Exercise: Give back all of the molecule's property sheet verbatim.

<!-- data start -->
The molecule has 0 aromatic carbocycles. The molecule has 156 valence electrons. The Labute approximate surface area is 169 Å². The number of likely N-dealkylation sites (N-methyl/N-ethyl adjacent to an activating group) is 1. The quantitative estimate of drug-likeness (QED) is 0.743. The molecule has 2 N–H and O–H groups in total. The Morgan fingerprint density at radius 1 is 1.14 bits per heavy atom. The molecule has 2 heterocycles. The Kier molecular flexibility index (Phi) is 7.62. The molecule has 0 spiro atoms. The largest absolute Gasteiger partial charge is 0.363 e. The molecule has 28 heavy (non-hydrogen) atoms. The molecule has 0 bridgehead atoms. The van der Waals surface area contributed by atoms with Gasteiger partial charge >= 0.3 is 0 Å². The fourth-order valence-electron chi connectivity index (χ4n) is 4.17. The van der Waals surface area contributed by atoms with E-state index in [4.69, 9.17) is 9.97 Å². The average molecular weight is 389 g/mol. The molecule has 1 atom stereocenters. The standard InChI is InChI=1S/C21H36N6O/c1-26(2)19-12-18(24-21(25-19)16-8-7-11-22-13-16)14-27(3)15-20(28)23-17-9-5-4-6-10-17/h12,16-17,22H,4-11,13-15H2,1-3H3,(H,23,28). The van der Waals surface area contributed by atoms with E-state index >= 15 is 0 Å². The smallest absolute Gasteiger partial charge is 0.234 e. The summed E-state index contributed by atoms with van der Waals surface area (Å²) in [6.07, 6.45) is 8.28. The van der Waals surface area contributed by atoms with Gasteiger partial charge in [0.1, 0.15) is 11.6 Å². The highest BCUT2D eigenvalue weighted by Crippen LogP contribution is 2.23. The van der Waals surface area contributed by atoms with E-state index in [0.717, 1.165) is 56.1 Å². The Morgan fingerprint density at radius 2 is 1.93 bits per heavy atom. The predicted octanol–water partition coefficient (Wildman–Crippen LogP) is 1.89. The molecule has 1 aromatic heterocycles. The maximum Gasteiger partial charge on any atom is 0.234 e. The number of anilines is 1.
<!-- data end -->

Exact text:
The molecule has 0 aromatic carbocycles. The molecule has 156 valence electrons. The Labute approximate surface area is 169 Å². The number of likely N-dealkylation sites (N-methyl/N-ethyl adjacent to an activating group) is 1. The quantitative estimate of drug-likeness (QED) is 0.743. The molecule has 2 N–H and O–H groups in total. The Morgan fingerprint density at radius 1 is 1.14 bits per heavy atom. The molecule has 2 heterocycles. The Kier molecular flexibility index (Phi) is 7.62. The molecule has 0 spiro atoms. The largest absolute Gasteiger partial charge is 0.363 e. The molecule has 28 heavy (non-hydrogen) atoms. The molecule has 0 bridgehead atoms. The van der Waals surface area contributed by atoms with Gasteiger partial charge >= 0.3 is 0 Å². The fourth-order valence-electron chi connectivity index (χ4n) is 4.17. The van der Waals surface area contributed by atoms with E-state index in [4.69, 9.17) is 9.97 Å². The average molecular weight is 389 g/mol. The molecule has 1 atom stereocenters. The standard InChI is InChI=1S/C21H36N6O/c1-26(2)19-12-18(24-21(25-19)16-8-7-11-22-13-16)14-27(3)15-20(28)23-17-9-5-4-6-10-17/h12,16-17,22H,4-11,13-15H2,1-3H3,(H,23,28). The van der Waals surface area contributed by atoms with E-state index >= 15 is 0 Å². The smallest absolute Gasteiger partial charge is 0.234 e. The summed E-state index contributed by atoms with van der Waals surface area (Å²) in [6.07, 6.45) is 8.28. The van der Waals surface area contributed by atoms with Gasteiger partial charge in [0.1, 0.15) is 11.6 Å². The highest BCUT2D eigenvalue weighted by Crippen LogP contribution is 2.23. The van der Waals surface area contributed by atoms with E-state index in [0.717, 1.165) is 56.1 Å². The Morgan fingerprint density at radius 2 is 1.93 bits per heavy atom. The predicted octanol–water partition coefficient (Wildman–Crippen LogP) is 1.89. The molecule has 1 aromatic heterocycles. The maximum Gasteiger partial charge on any atom is 0.234 e. The number of anilines is 1.